These notched sticks simplify your workholding at the bench.
Workbenches didn’t always have vises. In fact, for most of human history, workbenches around the world were nothing more than a stoutly made table with a few holes. The woodworker kept the work stationary with a combination of pegs, battens, holdfasts, parts of their bodies and a few notched sticks that were sometimes called “doe’s feet.”
I first became fascinated by the doe’s foot after seeing U.K. woodworker Richard Maguire use one in lieu of a tail vise. And after several years of research and trials at my own bench, the doe’s foot has become an indispensable part of my workholding.
It’s a fiendishly clever and simple appliance. And even if you have a workbench with all the bells and whistles, you’ll find a doe’s foot useful in a pinch. Plus, if you ever work on-site without a workbench – or on a picnic table on vacation – the doe’s foot is a lifesaver.
How Does it Work?
The doe’s foot is simply a piece of wood of almost any size with a 90° notch cut into its end. The device works by allowing your workpiece to get snagged in the notch between the two “toes” of the foot, immobilizing it.
The doe’s foot can be used both in front of the work or behind the work. It can be secured to the benchtop with a holdfast, clamps, pegs or even nails driven through the doe’s foot and into the benchtop.
To get started, I recommend you make one that is 1⁄2” x 7″ x 12″. Cut a 90° notch at one end as shown in the photos that leaves a 1⁄4” flat at the corners. We’ll call these flats the “toes.”
Sure Footing for Your Doe’s Foot
If your benchtop is slippery for some reason (perhaps you coated it with a film finish), then your doe’s foot appliance might need some extra traction to stay put.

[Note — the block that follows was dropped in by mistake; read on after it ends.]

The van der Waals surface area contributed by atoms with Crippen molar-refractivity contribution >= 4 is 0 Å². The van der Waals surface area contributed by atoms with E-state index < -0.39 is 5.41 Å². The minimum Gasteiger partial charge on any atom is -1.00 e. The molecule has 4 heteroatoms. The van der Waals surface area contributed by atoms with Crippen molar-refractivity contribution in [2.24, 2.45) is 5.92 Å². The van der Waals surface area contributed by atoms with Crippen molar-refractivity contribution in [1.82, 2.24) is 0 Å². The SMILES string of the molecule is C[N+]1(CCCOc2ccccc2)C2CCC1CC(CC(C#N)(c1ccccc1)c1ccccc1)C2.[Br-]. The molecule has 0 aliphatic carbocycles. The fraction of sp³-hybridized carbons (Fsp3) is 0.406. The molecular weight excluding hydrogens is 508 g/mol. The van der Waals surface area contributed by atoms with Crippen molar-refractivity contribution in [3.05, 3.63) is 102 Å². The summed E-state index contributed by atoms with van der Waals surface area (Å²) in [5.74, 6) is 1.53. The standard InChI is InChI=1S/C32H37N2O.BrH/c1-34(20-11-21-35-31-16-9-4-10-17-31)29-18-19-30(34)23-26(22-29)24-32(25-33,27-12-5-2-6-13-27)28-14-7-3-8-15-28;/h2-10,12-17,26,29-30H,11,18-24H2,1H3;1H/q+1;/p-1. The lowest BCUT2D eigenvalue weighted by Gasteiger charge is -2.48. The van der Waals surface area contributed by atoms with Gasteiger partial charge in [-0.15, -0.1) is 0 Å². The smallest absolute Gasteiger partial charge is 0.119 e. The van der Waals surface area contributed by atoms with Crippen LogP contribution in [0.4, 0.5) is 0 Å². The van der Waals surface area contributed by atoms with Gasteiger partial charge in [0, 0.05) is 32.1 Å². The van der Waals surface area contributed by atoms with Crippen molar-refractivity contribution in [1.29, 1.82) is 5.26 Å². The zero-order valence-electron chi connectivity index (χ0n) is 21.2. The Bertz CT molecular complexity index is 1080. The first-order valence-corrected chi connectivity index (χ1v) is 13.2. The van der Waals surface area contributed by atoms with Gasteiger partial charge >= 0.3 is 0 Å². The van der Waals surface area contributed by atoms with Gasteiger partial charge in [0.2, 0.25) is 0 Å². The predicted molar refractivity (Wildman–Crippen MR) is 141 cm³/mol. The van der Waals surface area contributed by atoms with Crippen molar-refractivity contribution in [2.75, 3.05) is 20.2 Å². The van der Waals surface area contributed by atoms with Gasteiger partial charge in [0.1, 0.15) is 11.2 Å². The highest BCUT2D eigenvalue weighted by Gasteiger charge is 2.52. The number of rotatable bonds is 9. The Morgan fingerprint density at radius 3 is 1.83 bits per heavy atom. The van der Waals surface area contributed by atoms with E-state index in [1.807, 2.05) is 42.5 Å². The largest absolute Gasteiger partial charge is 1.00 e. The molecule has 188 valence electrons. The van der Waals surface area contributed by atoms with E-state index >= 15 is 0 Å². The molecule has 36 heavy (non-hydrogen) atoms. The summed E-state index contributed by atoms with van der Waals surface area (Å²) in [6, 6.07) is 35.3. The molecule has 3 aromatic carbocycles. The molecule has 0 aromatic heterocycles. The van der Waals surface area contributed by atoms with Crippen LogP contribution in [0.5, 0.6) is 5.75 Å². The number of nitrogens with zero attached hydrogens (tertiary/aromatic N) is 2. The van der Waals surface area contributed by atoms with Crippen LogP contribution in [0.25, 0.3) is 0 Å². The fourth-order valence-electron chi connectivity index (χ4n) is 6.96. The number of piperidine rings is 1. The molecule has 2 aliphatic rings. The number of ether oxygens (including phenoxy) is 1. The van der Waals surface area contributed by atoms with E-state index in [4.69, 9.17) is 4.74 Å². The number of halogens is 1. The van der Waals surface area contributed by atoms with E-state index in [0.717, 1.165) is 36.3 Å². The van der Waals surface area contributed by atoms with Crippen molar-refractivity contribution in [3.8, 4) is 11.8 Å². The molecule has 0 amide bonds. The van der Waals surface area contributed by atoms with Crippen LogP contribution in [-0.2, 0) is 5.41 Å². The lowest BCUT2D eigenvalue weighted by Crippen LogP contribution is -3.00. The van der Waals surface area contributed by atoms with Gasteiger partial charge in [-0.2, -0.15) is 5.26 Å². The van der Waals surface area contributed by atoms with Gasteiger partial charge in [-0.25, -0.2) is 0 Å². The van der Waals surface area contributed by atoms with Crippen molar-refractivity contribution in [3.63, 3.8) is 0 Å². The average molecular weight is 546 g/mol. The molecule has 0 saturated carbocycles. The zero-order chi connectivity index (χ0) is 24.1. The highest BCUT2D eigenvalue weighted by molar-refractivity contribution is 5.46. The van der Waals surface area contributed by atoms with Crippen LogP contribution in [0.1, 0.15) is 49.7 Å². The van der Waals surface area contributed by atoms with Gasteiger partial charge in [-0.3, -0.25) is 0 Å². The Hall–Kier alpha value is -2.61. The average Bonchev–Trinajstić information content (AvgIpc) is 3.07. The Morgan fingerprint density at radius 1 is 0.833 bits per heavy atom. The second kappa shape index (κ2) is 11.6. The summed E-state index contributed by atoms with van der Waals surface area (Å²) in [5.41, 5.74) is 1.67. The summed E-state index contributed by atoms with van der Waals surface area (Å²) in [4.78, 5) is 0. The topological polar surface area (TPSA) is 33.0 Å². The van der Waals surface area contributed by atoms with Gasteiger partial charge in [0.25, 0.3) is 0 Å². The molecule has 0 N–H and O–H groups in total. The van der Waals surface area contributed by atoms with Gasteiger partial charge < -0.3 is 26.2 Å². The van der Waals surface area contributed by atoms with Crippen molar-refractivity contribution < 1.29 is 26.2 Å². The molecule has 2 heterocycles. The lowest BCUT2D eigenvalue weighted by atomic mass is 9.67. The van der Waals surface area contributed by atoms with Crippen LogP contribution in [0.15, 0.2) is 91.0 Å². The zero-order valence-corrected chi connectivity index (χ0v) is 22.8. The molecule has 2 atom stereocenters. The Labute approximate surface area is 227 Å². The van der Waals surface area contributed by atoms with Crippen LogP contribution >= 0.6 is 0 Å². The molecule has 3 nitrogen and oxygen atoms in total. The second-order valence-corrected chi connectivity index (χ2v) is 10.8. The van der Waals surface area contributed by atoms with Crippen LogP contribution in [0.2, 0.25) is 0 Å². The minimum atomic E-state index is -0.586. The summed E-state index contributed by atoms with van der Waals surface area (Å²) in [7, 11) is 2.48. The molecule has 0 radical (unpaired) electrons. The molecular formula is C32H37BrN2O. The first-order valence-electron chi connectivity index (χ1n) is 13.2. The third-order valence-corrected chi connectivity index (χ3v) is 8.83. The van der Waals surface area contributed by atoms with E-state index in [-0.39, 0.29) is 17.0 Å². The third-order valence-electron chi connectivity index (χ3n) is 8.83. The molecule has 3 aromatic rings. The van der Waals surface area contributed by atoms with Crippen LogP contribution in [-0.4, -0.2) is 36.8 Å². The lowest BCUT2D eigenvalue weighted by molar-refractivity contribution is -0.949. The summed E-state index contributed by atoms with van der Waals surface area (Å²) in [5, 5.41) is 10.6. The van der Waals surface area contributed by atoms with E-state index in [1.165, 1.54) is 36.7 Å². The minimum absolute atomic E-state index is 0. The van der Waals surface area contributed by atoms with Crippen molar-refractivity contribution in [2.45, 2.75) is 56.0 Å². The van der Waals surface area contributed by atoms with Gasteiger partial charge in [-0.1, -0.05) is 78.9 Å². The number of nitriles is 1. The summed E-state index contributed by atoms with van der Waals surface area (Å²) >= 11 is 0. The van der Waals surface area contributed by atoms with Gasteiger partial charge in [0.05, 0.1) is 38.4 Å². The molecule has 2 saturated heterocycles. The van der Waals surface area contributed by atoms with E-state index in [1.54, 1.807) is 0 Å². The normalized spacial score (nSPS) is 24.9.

I have found three solutions that don’t involve nails. One: apply sticky-back sandpaper to the underside of your doe’s foot. Any coarse grit will do, such as #80 or #120. Two: apply sticky-back rubberized treads. These usually are applied to the rungs of ladders so the ladder doesn’t get slippery when wet. Three: adhesive-backed cork will work.
These products are available at any decent hardware store.
In Front of the Work
In some old paintings you’ll see the doe’s foot used in front of the work instead of a planing stop. In many ways, I have found the doe’s foot to be more useful than the traditional single-point planing stop. Here’s why.
A single-point stop is great for planing narrow stock; pretty much anything less than 6″ wide is easy to control against the stop. But once you start planing wider stock, things get tricky. You either have to keep moving the stock or skew the plane just right to prevent the wood from spinning on the benchtop.
With a doe’s foot you plane narrow stock by pressing it between the toes. With wider stock you press it against the two toes, forcing the doe’s foot to act as a wide planing stop.
Note that this works when planing boards on their faces or on their edges. The doe’s foot is quite effective for planing narrow boards on their edges.
But what about planing even wider panels, such as an 18″-wide side of a typical chest of drawers? That’s when you move the doe’s foot so it’s behind the work.
Behind the Work
Some people don’t believe this technique works until they try it. So if you are doubtful, give it a whirl before you dismiss it.
For planing wide panels, push the front of your workpiece against a planing stop (or a doe’s foot). Then place the notch of a doe’s foot against the far corner of the rear of the board. (Look at the photo at the beginning of this article – it’s simpler than my words suggest.) Secure the doe’s foot against the benchtop – I use a holdfast.
Now you can plane the board either with the grain or across the grain. Yup, the doe’s foot is a lifesaver for traversing. Planing across the grain wedges your board against both the planing stop and the doe’s foot like magic.
For me, that was the moment I knew I didn’t need a tail vise. Armed with a couple of doe’s feet and a pair of holdfasts, there’s almost nothing I cannot do to a piece of wood when building furniture.
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